Cheshire County is east of Wales, south of Liverpool and Manchester. It contains the most concentrated dairying industry in England. The county seat, Chester, is on the boundary between England and Wales. Chester Castle contains the genealogical records of the inhabitants of the County.
A few miles east of Chester is Delamere Forest. Formerly a hunting preserve, it is now a significant national forest. Further east one finds Middlewich, the 17th century home of blacksmith James Clayton and his family. Some 12 miles north of Middlewich is Mobberley, family seat of the Mobley family, who intermarried with the Claytons in the 19th century in Georgia.
Yet farther north is Stockport, where
lived the Warren clan. Several Warrens were sheriffs of Cheshire, and another,
Henry Warren, the rector of Stockport, had a wife named Catherine Clayton.
(Some years later a Warren in Kent County, Delaware was a maternal ancestor
of James Clayton, blacksmith, of Kent and N.C.)
William Penn, a very rich young Quaker, owed 16,000 pds by King Charles II, received in payment the colony of Pennsylvania. Having no coastline Penn also acquired from the Duke of York the area of Delaware, a recent conquest from the Dutch.
In 1682 Penn sailed for America with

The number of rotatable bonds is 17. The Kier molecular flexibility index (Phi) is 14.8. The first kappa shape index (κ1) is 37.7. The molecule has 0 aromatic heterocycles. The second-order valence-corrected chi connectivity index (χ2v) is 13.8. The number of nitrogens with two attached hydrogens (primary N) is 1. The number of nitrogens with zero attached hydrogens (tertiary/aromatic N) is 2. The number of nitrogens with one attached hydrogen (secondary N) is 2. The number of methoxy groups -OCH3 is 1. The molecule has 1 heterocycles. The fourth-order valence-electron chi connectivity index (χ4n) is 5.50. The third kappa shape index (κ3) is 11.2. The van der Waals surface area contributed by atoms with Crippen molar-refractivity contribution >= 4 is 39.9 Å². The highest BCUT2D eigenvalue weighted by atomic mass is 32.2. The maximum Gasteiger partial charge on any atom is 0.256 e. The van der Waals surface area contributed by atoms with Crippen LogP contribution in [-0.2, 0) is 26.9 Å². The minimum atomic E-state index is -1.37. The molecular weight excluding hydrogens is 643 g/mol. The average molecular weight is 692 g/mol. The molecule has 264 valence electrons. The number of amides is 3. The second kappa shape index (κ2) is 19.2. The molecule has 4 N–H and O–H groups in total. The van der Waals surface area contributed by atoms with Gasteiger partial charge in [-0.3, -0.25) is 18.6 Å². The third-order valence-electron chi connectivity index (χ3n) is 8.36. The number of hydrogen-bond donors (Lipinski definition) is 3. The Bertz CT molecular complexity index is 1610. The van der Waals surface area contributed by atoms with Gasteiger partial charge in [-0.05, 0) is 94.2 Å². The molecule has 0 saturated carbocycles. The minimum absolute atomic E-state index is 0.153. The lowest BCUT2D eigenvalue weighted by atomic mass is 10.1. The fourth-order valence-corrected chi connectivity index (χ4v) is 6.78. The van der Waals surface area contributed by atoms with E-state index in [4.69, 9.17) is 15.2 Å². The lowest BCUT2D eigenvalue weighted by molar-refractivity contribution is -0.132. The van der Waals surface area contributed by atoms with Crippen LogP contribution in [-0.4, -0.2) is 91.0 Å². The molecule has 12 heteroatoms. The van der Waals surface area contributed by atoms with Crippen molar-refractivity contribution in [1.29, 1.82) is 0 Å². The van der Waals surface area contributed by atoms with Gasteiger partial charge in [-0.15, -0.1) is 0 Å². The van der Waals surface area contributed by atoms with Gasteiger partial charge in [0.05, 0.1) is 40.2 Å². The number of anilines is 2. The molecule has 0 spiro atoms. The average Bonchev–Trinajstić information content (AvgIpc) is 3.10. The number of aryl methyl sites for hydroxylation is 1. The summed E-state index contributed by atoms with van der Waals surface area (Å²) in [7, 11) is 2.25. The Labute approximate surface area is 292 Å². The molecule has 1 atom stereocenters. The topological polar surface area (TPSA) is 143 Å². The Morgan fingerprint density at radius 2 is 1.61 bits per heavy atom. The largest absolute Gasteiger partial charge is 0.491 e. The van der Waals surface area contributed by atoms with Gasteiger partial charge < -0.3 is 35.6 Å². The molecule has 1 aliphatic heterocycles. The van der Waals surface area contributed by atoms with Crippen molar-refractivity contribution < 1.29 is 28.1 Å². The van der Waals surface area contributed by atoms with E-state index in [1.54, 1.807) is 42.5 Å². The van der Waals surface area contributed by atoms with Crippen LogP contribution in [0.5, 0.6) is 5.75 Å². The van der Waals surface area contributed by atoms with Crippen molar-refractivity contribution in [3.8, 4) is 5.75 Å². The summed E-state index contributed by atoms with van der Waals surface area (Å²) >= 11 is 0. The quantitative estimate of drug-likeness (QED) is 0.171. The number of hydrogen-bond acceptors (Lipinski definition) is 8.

a large fleet of ships carrying immigrants. Perhaps most of these people
were Quakers, but many were not. One of the many ships that made up "Penn's
Fleet" was the Submission, out of Liverpool and Bristol. The Submission
arrived at Choptank on the Maryland Eastern Shore in November 1682. The
ship's log lists her passengers, among them James and Jane Clayton and
their six children.
They were from Middlewich, in the County of Cheshire.
The list of passengers of the Submission includes at least one family found on the rolls of the Cheshire Monthly Meeting--the Blackshaws. The birth of Abraham Blackshaw was recorded in 1672, and the log of the Submission records his death at sea on the trip to America.
Many or most of the passengers of
the Submission disembarked at Choptank and traveled overland to Bucks County,
Pa., on the west side of the Delaware River a few miles above Philadelphia.
It may be assumed that James Clayton and his family were in this number.
However very little information on the Clayton's residence in Buck County
has as yet been found. There are Claytons in Bucks County over a period